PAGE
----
Posts tagged “Fashion design

Who Will Design Kate’s Dress?

With the Royal Wedding getting closer and closer, the question in all fashionista’s minds is: “Just who is designing Kate Middleton’s dress?”

Well the answer to that question is far from being revealed, leaving the anticipation for Friday even greater. So who are the potential labels in the running to be the royal wedding dress designer of the decade?

Sophie Cranston.

Image courtesy of thedailymail.co.uk

A major contender for the role, Sophie Cranston is the brains behind Libelula. She has previously won the 1999 Designer of the Year Award and went on to work with the likes of Alexander McQueen. Libelula, meaning dragonfly in Spanish, was created in 2002 and uses bold colours and prints on well cut, flattering clothes.

Bruce Oldfield.

 

Image courtesy of  Bruce Oldfield.

Bruce Oldfield is a famous British designer best known for his bridal designs. He graduated from Central Saint Martins College of Art in 1973. In the past he designed many outfits for Princess Diana, making him a strong nominee for the wedding designer. In 1990 he was a awarded an OBE for his contribution to the British fashion industry.

Jasper Conran

 

Image courtesy of  thedailymail.co.uk

Jasper Conran was also awarded an OBE for his contribution to the British fashion industry. Over his 20-years in the business he has successfully designed a popular Debenhams range, many women’s and menswear lines, as well as china and crystal for big brands. His signature designs revolve around the cut and silhouette of the clothing line. He also designed Princess Margaret’s daughters wedding dress in 1994.

Sarah Burton

 

Image courtesy of thedailymail.co.uk

A popular choice for the princess’s designer. Sarah Burton took on the role of Creative Director for Alexander McQueen after his death in 2010. She managed to produce a great first collection and has been rumoured to have designed the royal dress for the past few months.

 

Daniella Helayel

 

Image courtesy of Issa London

Designer of the label Issa, Daniella Helayel is said to be Kate’s favourite designer. She has also bagged herself an invite to the wedding, could this mean she is the one? Her signature style is bright and feminine.

Alice Temperley

 

Image courtesy of Temperley London

Kate’s sister was seen in this Alice Temperley’s shop recently, arousing suspicion that this could be the royal designer. Her label launched in 2000 for London Fashion Week and has since become more and more prestigious. The label specialises in wedding gowns for brides, bridesmaids, mothers of the bride and guests.

Philipa Lepley

 

Image courtesy of bridesmagazine.co.uk

Philipa Lepley is one of the bookies faves. Her bridal business began in 1988 in South Kensington and business has been booming ever since. Her designs often appear in top bridal magazines.

 

Let Tellusfashion know who you think it will be.


Corrie Neilsen.

Tellusfashion enjoy seeking out new designers, especially ones which are set to make the big time in the very near future.

Corrie Neilsen is just the type of designer we love discovering. Her style is romantic, drawing influences upon 18th century illustrators James Gillray and George Cruikshank. The A/W 11 collection is full of masculine tailoring in dark blacks and greys.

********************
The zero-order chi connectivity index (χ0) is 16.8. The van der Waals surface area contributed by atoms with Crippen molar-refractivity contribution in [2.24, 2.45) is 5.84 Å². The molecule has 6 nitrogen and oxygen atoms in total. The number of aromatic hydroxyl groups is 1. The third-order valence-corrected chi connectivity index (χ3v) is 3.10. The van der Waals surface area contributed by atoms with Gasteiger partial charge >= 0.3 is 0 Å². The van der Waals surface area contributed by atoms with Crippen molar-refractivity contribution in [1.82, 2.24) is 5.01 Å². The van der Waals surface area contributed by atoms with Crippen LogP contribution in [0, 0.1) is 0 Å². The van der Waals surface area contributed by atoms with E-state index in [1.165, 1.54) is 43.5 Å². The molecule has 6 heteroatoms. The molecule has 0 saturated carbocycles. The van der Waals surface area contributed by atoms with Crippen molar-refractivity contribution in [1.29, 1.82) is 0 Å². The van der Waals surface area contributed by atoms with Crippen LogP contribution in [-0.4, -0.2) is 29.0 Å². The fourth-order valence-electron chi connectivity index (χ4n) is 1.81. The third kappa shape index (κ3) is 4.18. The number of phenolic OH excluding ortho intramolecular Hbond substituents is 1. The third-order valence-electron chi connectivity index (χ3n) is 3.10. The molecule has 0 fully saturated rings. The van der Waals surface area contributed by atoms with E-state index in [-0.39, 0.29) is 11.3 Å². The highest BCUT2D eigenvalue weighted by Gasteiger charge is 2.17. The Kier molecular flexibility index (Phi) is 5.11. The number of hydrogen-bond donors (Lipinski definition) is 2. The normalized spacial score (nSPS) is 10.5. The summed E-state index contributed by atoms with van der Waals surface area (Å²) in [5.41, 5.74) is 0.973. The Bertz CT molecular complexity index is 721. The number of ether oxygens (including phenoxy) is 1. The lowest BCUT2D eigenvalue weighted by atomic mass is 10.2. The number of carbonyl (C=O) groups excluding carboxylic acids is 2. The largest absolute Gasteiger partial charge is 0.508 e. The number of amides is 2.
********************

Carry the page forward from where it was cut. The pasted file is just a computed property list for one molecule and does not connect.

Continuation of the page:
Corrie Neilsen graduated from Central Saint Martins in 2004 with a BA First Class Honours Degree in Fashion Design Womenswear. She has since gone on to do various freelance projects before designing her own label.

The highlight of her career was when she won Fashion Fringe in 2010. Fashion Fringe is a nationwide search to discover new talent in cutting edge design across the UK.

We predict there are plenty more highlights to come for this American designer.

Images courtesy of London Fashion Week


Molly and Alice Goddard.

Molly and Alice Goddard are the new kids on the block. They are sisters which have one major thing in common; they share a passion for fashion.

 

Both girls have had previous successes in the fashion business; Molly studying knitwear at Central Saint Martins, and Alice, a model who has almost given up the glitz and glam to follow in her sisters footsteps in the world of designing.

 

Alice describes their new label, which is named Lovetits, as “sheer tops with things covering the boobies”

 

Alice told i-D Online: “It’s hard working [with Molly] because you don’t stop yourself saying what you think in the way you would with a friend. Our creative process involves a lot of shouting. We’d like to work together in the future, but keep what we’re doing now separate. I’m thinking about studying footwear next year. Molly does knitwear at Saint Martins and is amazing, I’d love to make the shoes and accessories for her collection but I’m too indecisive to work alone.”

 

Tellusfashion predict huge things for this brand, which has already been featured in the likes of Grazia. Keep up the good work girls!

Above: one of Molly’s knitwear designs, image courtesy of Bipling.com.

Below: Image courtesy of Lovetits


Sarah Burton’s Collection Stuns Audiences.

Sarah Burton was perhaps the woman with the biggest expectations thrust upon her shoulders. She is the woman that was famously handed the Alexander McQueen legacy, the woman that had to live up to huge standards and make the deceased Lee Alexander McQueen proud.

 

Here at Tellusfashion we believe she has done just that. And it is not just us that think this, many fashion critics across the globe agree. Her autumn/winter collection was showcased at Paris Fashion Week, and many acclaimed the likeness, and indeed the believed approval, of the collection to her predecessor.